Essays

Living With a High-Tech Spouse

By Eve Kushner
This essay appeared on the op-ed page of the San Francisco Chronicle on September 2, 1998.

At dinner, he asks about my day. “It was good,” I respond. “The Wales piece is finally coming together.”

“Wonderful!” he says. “How’d you change it?”

When he last read it, we discussed pacing, tone, and characterization. To be sure, he’s a left-brained engineer, not a literary critic. But after our eight years together, he has learned to assess my writing. He determines what’s working and how the piece could improve.

Tonight, over spaghetti, I explain that I’ve made one character more complex and shifted the thematic emphasis. He nods his approval.

“But how was your day?” I ask.

“Fine,” he answers. “Busy.”

“Mmm,” I say, twirling the pasta into a manageable clump. “How’s your work?”

He frowns. “Lots to do.”

High Tech Donkey
When I don’t understand my husband’s work, I feel like such an ass.

“Mmm,” I say again, wondering where to probe next. I inquire about his lunch, his co-workers, the company’s cash flow. And then I’m at a loss. I’d love to say, “How’s that cell characterization eval going? Are the results matching the silicon?” Later, I’d ask, “Are there any constraint violations, or is the circuit timed synchronously?” But even if I mastered these openers, I’d have no idea what to do with the answers. It’s been this way for years. What’s worse, he changes jobs annually. Every time he does, I make him describe his new work until I can summarize it in a sentence. “I see,” I’ll say after 20 minutes. “You make software that helps people create hardware.” Or “You analyze circuits to see where they’re inefficient.”

“That’s right!” he’ll exult.

Even though I’ve missed 90 percent of his explanation, I’ve boiled it down to a sentence. Now, when people ask what my husband does, I won’t look like a total idiot. There are times, though, when I just can’t grasp his meaning. We isolate terms that stump me, but the definitions involve other high-tech words: object-oriented databases, logic synthesis, flip-flop vector optimization. The words refuse to lodge in my brain. To understand, I’d need a refresher course in physics. We’ve gone over the basic ideas, but they traumatize me all over again. I recall the bowling balls and pendulums that I never understood.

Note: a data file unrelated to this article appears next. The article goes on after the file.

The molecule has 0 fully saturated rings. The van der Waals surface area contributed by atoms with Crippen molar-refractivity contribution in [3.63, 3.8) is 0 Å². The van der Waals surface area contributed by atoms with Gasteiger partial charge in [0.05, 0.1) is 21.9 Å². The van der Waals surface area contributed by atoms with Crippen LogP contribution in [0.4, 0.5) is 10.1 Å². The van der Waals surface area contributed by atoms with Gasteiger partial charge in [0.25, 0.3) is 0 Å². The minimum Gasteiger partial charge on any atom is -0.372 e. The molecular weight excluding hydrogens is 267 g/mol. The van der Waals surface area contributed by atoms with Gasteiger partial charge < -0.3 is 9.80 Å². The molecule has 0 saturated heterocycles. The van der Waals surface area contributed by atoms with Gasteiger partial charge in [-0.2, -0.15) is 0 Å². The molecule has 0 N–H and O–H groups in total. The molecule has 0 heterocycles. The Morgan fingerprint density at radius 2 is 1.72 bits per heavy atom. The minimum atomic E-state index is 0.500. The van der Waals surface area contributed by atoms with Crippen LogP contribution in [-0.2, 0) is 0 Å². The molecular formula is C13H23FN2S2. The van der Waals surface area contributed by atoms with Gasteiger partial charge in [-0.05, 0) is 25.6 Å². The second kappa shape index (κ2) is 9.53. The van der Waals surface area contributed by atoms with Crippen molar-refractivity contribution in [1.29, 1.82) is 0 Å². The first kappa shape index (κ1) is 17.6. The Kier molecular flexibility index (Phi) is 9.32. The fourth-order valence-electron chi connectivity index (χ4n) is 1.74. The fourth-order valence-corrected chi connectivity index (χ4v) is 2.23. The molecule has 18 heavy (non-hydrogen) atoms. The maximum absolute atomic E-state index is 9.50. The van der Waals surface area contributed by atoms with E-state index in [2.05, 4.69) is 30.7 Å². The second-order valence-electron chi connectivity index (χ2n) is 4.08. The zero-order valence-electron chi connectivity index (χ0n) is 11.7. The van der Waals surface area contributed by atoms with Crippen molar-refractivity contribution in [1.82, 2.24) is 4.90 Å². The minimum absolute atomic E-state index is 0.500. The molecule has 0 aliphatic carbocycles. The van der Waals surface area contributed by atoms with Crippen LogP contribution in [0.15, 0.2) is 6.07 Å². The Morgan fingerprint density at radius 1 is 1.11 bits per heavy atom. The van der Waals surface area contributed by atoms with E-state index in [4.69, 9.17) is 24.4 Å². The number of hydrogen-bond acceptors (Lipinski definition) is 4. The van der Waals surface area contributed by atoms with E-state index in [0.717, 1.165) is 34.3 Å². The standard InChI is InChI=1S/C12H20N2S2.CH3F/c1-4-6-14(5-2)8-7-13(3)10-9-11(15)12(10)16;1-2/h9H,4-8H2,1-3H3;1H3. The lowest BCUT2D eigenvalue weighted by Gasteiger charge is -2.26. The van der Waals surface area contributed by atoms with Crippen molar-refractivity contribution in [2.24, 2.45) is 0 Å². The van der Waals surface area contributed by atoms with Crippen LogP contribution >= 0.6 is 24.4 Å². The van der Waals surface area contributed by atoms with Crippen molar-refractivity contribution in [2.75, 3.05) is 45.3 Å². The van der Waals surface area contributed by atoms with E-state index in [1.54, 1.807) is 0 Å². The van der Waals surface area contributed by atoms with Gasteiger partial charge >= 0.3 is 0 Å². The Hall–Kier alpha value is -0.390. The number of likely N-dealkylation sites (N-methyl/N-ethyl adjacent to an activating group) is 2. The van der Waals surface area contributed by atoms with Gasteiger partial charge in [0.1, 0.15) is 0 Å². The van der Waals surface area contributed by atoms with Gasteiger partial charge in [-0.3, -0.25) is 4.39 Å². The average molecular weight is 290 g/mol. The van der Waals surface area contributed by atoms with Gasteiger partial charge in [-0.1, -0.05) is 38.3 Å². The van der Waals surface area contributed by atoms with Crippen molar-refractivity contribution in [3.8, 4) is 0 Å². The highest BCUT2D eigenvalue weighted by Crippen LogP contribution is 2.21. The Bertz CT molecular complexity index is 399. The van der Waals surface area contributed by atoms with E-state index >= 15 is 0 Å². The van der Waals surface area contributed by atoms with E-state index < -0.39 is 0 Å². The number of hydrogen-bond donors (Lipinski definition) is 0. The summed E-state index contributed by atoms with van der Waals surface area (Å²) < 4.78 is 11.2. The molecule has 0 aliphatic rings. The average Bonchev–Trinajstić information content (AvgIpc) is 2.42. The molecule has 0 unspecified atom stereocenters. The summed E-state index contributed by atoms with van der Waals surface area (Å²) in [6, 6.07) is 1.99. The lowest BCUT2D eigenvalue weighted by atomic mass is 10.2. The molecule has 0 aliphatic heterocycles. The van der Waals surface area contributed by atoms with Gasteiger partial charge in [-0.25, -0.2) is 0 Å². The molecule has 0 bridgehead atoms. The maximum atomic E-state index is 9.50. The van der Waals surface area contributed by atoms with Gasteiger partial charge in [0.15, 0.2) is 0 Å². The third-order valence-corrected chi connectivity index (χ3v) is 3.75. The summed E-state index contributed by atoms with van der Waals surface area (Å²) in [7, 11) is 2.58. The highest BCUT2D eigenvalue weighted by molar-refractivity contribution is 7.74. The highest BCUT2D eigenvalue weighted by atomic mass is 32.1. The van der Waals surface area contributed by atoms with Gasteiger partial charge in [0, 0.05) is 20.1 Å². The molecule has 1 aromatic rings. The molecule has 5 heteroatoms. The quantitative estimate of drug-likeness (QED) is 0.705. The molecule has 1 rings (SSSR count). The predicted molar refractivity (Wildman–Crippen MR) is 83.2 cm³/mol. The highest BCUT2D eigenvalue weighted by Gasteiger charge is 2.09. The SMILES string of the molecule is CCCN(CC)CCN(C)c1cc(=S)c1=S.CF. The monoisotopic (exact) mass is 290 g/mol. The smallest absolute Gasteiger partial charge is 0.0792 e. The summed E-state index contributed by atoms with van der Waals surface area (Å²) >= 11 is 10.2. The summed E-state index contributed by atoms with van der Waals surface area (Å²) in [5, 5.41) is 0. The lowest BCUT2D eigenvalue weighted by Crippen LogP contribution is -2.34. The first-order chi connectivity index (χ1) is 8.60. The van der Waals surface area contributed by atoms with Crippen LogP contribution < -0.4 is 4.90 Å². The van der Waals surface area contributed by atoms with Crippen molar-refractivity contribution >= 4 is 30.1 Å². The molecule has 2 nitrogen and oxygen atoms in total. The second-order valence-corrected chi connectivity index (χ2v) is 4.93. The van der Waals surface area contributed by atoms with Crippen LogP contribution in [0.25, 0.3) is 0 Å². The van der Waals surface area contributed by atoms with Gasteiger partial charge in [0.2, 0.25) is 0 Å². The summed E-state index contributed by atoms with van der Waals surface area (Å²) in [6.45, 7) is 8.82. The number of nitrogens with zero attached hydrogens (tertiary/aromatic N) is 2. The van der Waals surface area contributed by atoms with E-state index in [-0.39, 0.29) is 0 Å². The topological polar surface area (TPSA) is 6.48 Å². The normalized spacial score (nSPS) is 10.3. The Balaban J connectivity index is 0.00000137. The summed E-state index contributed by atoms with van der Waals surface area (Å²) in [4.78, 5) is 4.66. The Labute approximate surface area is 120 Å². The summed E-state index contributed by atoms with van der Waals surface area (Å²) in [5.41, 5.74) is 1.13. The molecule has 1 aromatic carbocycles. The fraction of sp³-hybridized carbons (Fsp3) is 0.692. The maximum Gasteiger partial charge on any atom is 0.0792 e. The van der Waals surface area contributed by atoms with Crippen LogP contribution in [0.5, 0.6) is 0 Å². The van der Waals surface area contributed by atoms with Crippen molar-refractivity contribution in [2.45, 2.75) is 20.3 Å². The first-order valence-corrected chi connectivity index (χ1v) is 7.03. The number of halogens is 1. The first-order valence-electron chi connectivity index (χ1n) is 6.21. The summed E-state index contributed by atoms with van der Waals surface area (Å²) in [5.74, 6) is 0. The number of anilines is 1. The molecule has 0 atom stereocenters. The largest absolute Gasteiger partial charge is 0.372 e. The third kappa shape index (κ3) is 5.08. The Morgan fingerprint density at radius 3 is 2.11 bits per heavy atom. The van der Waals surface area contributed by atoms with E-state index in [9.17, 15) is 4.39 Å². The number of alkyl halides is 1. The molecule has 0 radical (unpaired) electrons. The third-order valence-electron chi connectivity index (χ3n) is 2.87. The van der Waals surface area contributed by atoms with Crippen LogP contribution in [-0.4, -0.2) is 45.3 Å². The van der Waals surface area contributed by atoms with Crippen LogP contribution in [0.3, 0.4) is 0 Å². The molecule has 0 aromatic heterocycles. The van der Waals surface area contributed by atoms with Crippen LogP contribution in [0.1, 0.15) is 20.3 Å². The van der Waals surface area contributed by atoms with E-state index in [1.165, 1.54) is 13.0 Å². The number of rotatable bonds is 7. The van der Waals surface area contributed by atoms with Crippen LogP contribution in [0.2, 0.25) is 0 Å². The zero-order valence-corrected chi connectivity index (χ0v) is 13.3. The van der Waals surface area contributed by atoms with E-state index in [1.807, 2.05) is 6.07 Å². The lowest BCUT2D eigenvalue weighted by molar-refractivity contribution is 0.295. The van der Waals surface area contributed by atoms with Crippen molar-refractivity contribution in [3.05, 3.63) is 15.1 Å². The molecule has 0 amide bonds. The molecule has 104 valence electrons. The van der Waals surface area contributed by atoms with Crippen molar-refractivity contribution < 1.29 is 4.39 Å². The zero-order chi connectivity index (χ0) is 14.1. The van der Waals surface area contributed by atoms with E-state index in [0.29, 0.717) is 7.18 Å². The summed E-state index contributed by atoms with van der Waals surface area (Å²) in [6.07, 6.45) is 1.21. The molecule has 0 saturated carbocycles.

Equations start floating before my eyes, and I remember how my bearded teacher presented them with a goofy grin, feeling that they embodied the essence of life. To me, they never stopped being letters and numbers. If I wanted to sum up life’s essence, I’d look to words from Sartre or Camus, not physics.

I never dreamed I’d marry a man who saw things just as my physics teacher did. Or that I’d have conversations like the one last Sunday.

As we lazed in bed, savoring the morning sunlight, we launched into a discussion of electromagnetism. He noted that our bedroom fan creates an electromagnetic field. Alarmed that such fields are somehow linked to cancer, I asked for a quick definition. “Well,” he began, “we’ve got energy moving through a coil, right?”

“I don’t see a coil.”

“There’s one inside.”

“OK,” I said.

“And you remember Faraday’s law, don’t you?”

I laughed. He actually thought I could recall Faraday’s law if I felt like it. “No, but it sounds familiar.”

“Do you want to know?” he offered.

“No, that’s OK.”

I lay back, wishing I’d been more open to physics in high school. Maybe something would have stuck. It never seemed relevant, though. Boyle’s law. Newton’s laws. They couldn’t help me through adolescence, and they’d do even less for my writing. But oh, what they could have done for my marriage!

Eve Kushner is a freelance writer in Berkeley.